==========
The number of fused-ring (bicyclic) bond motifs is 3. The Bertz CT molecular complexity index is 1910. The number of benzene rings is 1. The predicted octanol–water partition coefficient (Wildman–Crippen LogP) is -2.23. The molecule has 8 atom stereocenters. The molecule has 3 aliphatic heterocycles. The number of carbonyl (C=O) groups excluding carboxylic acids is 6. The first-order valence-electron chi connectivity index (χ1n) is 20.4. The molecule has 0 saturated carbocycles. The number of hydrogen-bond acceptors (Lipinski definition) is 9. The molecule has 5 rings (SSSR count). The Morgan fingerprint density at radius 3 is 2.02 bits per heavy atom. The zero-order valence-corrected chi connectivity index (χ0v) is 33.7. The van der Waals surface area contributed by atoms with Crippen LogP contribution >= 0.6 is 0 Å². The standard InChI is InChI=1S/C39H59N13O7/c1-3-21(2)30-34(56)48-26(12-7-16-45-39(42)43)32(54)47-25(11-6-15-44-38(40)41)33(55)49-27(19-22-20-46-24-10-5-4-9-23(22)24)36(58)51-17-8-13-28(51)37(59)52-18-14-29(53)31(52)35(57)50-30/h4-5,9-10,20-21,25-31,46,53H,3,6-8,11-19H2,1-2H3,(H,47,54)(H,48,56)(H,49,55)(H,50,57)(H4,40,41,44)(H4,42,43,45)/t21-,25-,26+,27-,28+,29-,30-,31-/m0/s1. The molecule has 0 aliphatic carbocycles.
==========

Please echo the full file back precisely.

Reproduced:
The number of fused-ring (bicyclic) bond motifs is 3. The Bertz CT molecular complexity index is 1910. The number of benzene rings is 1. The predicted octanol–water partition coefficient (Wildman–Crippen LogP) is -2.23. The molecule has 8 atom stereocenters. The molecule has 3 aliphatic heterocycles. The number of carbonyl (C=O) groups excluding carboxylic acids is 6. The first-order valence-electron chi connectivity index (χ1n) is 20.4. The molecule has 0 saturated carbocycles. The number of hydrogen-bond acceptors (Lipinski definition) is 9. The molecule has 5 rings (SSSR count). The Morgan fingerprint density at radius 3 is 2.02 bits per heavy atom. The zero-order valence-corrected chi connectivity index (χ0v) is 33.7. The van der Waals surface area contributed by atoms with Crippen LogP contribution >= 0.6 is 0 Å². The standard InChI is InChI=1S/C39H59N13O7/c1-3-21(2)30-34(56)48-26(12-7-16-45-39(42)43)32(54)47-25(11-6-15-44-38(40)41)33(55)49-27(19-22-20-46-24-10-5-4-9-23(22)24)36(58)51-17-8-13-28(51)37(59)52-18-14-29(53)31(52)35(57)50-30/h4-5,9-10,20-21,25-31,46,53H,3,6-8,11-19H2,1-2H3,(H,47,54)(H,48,56)(H,49,55)(H,50,57)(H4,40,41,44)(H4,42,43,45)/t21-,25-,26+,27-,28+,29-,30-,31-/m0/s1. The molecule has 0 aliphatic carbocycles.